And so Bryan Ferry had the perfect ingredients for a song that would explore the impacts of an increasing Western fascination with consumer goods, glamour and the lifestyles of the rich and famous. In early 70s Great Britain much of the middle class was still struggling to make ends meet, but there were signs that household luxuries were becoming more commonplace, much like they had been in America for quite some time. TVs (color!), fridges, (bigger!) and other mod cons were being introduced to British homes, a bit limited to be sure, but the pace was beginning to pick up. Bryan Ferry was at the front of this change in the UK – in many respects the poster boy for the new and desirable upwardly mobile life-style – as the singer was beginning to mingle with London’s finest upper-crust socialites and artists, his sphere of influence reaching outside the rock and pop world, to art, fashion, and the glamour model runway. ‘Dream Home‘ was unique in that it was a response to what Ferry was seeing with his artist’s eye and, instead of celebrating the glamorous consumer life-style he had projected so successfully in Virginia Plain‘ and ‘Editions of You‘, Ferry chose instead to analyze the unsettling face of materialism and wealth. Whether he was ultimately bothered by these goings on is debatable – but in ‘Dream Home‘ the Roxy front man completely nailed the Metaphysical poet’s idea that the new capitalism had come up with little to replace the House of God as a system of belief. John Donne was clearly on Ferry’s mind, as was Fitzgerald‘s much-loved book The Great Gatsby, with its timeless warning for the New Capitalist age, where, by the end of the novel, Gatsby floats dead in his swimming pool (you float in my new pool), providing a final startling image of wealth, decadence, narcissism and death.
Structurally, ‘In Every Dream Home’ is separated into two parts and is told from the perspective of a man who is observing himself and his society, and confessing his love for his most cherished consumer good – a mail-order inflatable sex doll. The tone is vacant and weary – in this world ‘home sweet home’ is only a saying – but picks up as he moves from social commentary to what can only be described as sexual release – I blew up your body but you blew my mind! Ferry’s vocal performance here continues to rank as some of the best of his career on an album already filled with dramatic set-pieces (‘Beauty Queen‘/’Strictly Confidential‘) as the narrator recites his well-enunciated words as if in the confessional booth, which given the context and theme of the piece, is wholly appropriate.
This mechanical tone is enhanced by the quirkiness of the keyboard Farfisa cycling through a four-bar chord progression (D# F# F G#) making a sound that is at once creepy and cringe-worthy – younger audiences must wonder what all the fuss is about when compared to the industrial synth thunder-blasts of, say, Trent Reznor – but the weirdness of the approach does add to the overall effect of the subject matter, which is in itself … considerably creepy and cringe-worthy! (The sound is fuller on the masterful Viva! live recording). The robotic tone is further enhanced by the precise rhythmic stresses of the lyric, that, after the opening lines, you notice the meter maintains a sustained combination of 5 and 6 beats until eventually winding down into a strident 4 count measure.
/ / / / / / / /
In every dream home a heartache (8)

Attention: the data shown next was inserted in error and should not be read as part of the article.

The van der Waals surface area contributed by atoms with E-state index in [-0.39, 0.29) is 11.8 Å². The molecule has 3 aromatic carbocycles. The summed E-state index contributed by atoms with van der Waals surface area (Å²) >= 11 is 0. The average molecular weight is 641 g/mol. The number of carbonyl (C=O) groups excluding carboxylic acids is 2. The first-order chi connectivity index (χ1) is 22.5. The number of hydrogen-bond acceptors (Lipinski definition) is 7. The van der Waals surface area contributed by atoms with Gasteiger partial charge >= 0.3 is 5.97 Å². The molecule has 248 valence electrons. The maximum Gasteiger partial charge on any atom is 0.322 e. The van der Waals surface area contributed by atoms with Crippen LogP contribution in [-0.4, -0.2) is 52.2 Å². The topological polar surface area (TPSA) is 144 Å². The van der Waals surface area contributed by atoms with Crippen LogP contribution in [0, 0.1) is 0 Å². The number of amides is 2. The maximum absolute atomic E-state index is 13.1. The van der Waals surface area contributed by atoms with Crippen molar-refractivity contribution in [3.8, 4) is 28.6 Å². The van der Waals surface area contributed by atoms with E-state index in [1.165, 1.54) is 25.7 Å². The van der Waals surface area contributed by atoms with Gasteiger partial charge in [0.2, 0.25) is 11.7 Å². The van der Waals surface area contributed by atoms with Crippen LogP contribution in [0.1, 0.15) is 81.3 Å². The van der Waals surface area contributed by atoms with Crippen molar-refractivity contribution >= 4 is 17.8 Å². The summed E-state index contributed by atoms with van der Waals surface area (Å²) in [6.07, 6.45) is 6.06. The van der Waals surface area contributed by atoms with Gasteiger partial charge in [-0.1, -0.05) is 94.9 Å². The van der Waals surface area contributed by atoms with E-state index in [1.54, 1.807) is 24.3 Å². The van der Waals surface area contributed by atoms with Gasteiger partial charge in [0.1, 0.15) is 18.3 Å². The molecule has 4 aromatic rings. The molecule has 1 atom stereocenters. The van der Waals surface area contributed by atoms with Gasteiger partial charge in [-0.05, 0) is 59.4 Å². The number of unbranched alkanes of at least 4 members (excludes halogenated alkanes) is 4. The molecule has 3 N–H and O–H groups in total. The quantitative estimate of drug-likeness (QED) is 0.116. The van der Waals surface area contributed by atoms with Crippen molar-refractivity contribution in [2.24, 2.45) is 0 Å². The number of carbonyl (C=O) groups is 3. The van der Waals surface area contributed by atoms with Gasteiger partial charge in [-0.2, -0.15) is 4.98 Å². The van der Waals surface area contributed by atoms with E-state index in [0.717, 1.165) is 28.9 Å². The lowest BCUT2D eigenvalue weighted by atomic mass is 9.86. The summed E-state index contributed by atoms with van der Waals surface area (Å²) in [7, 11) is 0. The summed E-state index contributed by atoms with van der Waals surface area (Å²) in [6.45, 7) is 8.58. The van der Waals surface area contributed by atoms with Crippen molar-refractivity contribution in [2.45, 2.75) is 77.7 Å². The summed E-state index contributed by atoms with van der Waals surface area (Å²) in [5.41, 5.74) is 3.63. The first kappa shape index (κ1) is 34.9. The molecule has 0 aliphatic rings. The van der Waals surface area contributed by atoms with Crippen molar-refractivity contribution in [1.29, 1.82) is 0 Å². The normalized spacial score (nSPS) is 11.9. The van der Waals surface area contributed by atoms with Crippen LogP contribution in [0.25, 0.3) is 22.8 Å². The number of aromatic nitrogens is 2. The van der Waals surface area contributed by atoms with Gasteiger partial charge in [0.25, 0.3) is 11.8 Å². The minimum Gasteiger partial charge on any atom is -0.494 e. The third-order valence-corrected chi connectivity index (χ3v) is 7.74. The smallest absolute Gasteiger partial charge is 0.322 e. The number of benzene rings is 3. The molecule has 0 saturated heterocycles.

/ / / / / /
and every step I take (6)
/ / / / / / /
Takes me further from heaven (7)
/ / / / /
is there a heaven? (5)
/ / / / /
I’d like to think so (5)
/ / / / /
standards of living (5)
/ / / / /
they’re rising daily (5)
/ / / / /
But home, oh sweet home (5)
/ / / / / /
it’s only a saying (6)
/ / / / / /
From bellpush to faucet (6)
/ / / / / /
in smart town apartment (6)
/ / / / / /
The cottage is pretty (6)
/ / / / / /
the main house a palace (6)
/ / / / /
Penthouse perfection (4)
/ / / /
but what goes on? (4)
/ / / /
What to do there? (4)
/ / / /
better pray there (4)
Once established, the second stanza continues with the 5 and 6 beat emphasis, the hypnotized narrator now fully fixated on his disposable darling: Open plan living (5)/bungalow ranch style (5)/All of its comforts (5)/ seem so essential (5). The metronomic consistency of the piece is thematically apt, for human desire and relationships are messy and unpredictable, deeply variable in a way that consumer commodities are not – a synthetic doll will always be available, dependable and, presumably, willing. And so Ferry chooses a poetic emphasis that calls out the replicated regularity of the experience, free of diversion or uncertainty: the expectation is consistency, and anticipation and pleasure is encoded, built, produced, and distributed by the manufacturer with the goal of providing the consumer with complete satisfaction or money-back guarantee (just be sure to fill out the coupon).
The emotional vacuity of the narrator in this case does not mean lack of insight, nor is having a relationship with a love doll necessarily a dysfunction – sex dolls have a long and useful history – indeed the narrator’s intelligence and insight is palpable in the very first line – In every dream home a heartache – for he identifies immediately that there is a pain at the core of the modern spirit. Moreover, he recognizes his actions take him further from heaven – though he may question its existence – he still gains comfort from the idea of the Great Eternal Home (Is there a heaven/I’d like to think so). This is philosophical discussion of a high order and demonstrates a keen intelligence. The narrator criticizes common platitudes (home, oh sweet home it’s only a saying) and provides keen insight in one of the key lines of the song: Penthouse perfection but what goes on?/What to do there? better pray there. Yes, better pray, because what goes on at home is not good. When Ferry sings these lines in concert, they carry with them the weight and conviction of the pulpit: Be-tt-er praaay there! Magnificent stuff.